On October 24 1989, Oh Father was released in North America as the fourth single from the Like A Prayer album. France, Japan and Australia also opted to issue the single in 1989, while other European markets waited for Madonna’s 1995 ballads compilation, Something To Remember, to promote the song. Oh Father was written and produced by Madonna & Patrick Leonard.
Leonard recalled the recording of the track in a 2014 interview with Billboard Magazine:
My favorite thing that we ever recorded, ever – or wrote – is Oh Father. That to me is the best thing we ever did. So, it didn’t surprise me because we knew when we did it, that there was something about this that was in a way kind of the most real thing.
For that song, the ‘record’ button was only pressed three times. It was pressed to do the track, live, with her singing live. Then we did the orchestra. And then we did a double of her vocal when we were mixing. That’s it. So it’s real. It’s something that I really wanted to do and she was kind enough to say “let’s try this,” and it was not easy.
There’s two or three guitar players playing. I’m playing keyboards. Jai Winding was playing keyboards. There was a percussionist and a drummer – and she’s singing – all at the same time.
These days, people go “wow, that seems crazy.” Those days it wasn’t uncommon for everybody to be playing together even though you’re not a band. But it was one of those things where the arrangement was tricky enough, that it really took some working out to get it all right.
Even all those weird synth overdubs and things – all those things were being done live. We worked out all the parts, had all the sounds. I remember that we cut it live, and then put the orchestra on. You’re not doubling the orchestra, so it’s one pass for the orchestra.
When I say [the ‘record’ button was] pressed three times, it might have gotten pressed 10 [times] that day, but it was ultimately one that stayed there. If you see what I’m saying. When we were mixing it, [mixer] Bill Bottrell suggested that we double the choruses. I remember even being a little upset about it (Laughs). Like, look, “we’ve got an amazing record that we only pressed the record button twice – can’t we leave it?” He said, “three isn’t exactly shameful.” We doubled the lead vocal on the choruses, and that was it.
On September 21 1989, Madonna was featured on the cover of Rolling Stone magazine for the second time that year (she was also featured on the cover in March 1989).
Herb Ritts took some amazing shots of Madonna for the cover. We’ve shared a few of what we consider to be the best from that shoot. We can’t look at these photos without hearing Cherish in our heads!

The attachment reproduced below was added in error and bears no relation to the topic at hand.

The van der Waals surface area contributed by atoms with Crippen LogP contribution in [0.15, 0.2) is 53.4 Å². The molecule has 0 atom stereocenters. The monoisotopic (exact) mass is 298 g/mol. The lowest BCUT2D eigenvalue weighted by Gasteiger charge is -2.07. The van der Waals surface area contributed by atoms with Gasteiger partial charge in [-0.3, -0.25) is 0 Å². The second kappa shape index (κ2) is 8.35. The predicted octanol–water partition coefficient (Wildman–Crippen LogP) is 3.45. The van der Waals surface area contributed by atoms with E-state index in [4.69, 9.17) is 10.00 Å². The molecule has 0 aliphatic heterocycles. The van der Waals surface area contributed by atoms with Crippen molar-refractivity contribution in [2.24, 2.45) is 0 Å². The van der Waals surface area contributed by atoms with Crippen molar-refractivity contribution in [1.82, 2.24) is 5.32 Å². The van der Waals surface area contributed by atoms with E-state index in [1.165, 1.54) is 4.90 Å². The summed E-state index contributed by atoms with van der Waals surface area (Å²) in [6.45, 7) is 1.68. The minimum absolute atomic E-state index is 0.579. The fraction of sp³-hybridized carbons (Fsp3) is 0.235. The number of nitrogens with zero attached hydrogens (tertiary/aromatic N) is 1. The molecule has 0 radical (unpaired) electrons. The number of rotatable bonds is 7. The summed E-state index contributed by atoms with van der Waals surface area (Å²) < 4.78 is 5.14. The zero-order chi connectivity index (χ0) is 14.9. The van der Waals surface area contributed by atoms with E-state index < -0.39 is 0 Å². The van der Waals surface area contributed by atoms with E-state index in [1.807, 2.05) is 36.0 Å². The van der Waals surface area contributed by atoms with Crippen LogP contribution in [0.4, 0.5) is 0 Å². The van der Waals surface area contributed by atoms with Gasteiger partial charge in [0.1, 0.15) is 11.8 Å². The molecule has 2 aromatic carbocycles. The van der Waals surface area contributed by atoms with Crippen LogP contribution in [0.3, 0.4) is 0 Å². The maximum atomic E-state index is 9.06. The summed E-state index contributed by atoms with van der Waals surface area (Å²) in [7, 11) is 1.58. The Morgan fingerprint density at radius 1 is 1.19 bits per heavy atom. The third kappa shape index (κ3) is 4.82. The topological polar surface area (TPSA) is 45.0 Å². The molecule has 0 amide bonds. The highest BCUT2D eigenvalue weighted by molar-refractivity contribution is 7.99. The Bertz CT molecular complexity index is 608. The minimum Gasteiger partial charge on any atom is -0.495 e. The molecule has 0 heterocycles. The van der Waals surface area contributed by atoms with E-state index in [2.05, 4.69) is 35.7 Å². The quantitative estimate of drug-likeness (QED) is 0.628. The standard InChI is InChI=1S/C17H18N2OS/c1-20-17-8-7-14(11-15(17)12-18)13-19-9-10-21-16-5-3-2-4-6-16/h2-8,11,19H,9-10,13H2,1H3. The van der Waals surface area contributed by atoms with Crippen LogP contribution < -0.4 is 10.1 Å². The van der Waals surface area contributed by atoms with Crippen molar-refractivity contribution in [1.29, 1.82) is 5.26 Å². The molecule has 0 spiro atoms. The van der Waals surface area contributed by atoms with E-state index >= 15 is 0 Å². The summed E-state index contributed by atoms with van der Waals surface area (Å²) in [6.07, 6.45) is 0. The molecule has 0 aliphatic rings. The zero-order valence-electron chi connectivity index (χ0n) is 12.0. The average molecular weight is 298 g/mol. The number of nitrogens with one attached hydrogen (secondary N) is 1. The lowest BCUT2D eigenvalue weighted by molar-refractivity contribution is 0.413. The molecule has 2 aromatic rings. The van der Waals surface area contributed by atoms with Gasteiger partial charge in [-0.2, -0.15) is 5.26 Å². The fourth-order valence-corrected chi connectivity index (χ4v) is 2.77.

On September 6 1989, Madonna performed Express Yourself at the 6th annual MTV Video Music Awards at the Universal Amphitheatre, Los Angeles, CA. The Express Yourself music video picked up awards for Best Direction, Best Art Direction, Best Cinematography, while Like A Prayer won the Viewer’s Choice Award.
Serving as a sneak preview for 1990’s Blond Ambition Tour, the performance marked the first of many to feature the vocal trio of Madonna, Donna De Lory and Niki Haris. De Lory and Haris had previously toured with Madonna during the 1987 Who’s That Girl Tour, but had been joined by a third background vocalist, Debra Parsons. The pair would be more heavily featured as vocalist/dancers from this point forward, rather than simply band members who rarely left the confines of their microphone stand.
It was during rehearsals for the 1989 VMA performance that Niki Haris brought voguing to Madonna’s attention, and stylized poses were then fittingly incorporated into the performance’s choreography.
On August 26 1989, Madonna’s third single from the Like A Prayer album, Cherish, debuted at #32 on Billboard’s Adult Contemporary chart.
Song review by Stewart Mason (AllMusic.com):
True Blue had the gimmicky quality of an early Cyndi Lauper single, like a new waver’s vague approximation of what a 1960’s girl group song might have sounded like. Cherish is a much more successful dip into the musical past, not least because the ’60s flavor is very slight, more of a mood than any kind of particular stylistic pastiche. Perfect pop touches like the flirty “ooh, ooh” backing vocals on the bridge and the dead-on introduction of a short, sharp horn section accent on the final chorus are part of what puts the song over, but the bulk of the credit belongs to Madonna’s bubbly and endearing lead vocal, which uses the helium-pitched high register of her early singles, but minus the occasional harshness of those songs. Cherish is a delight, one of many highlights on Madonna’s best album.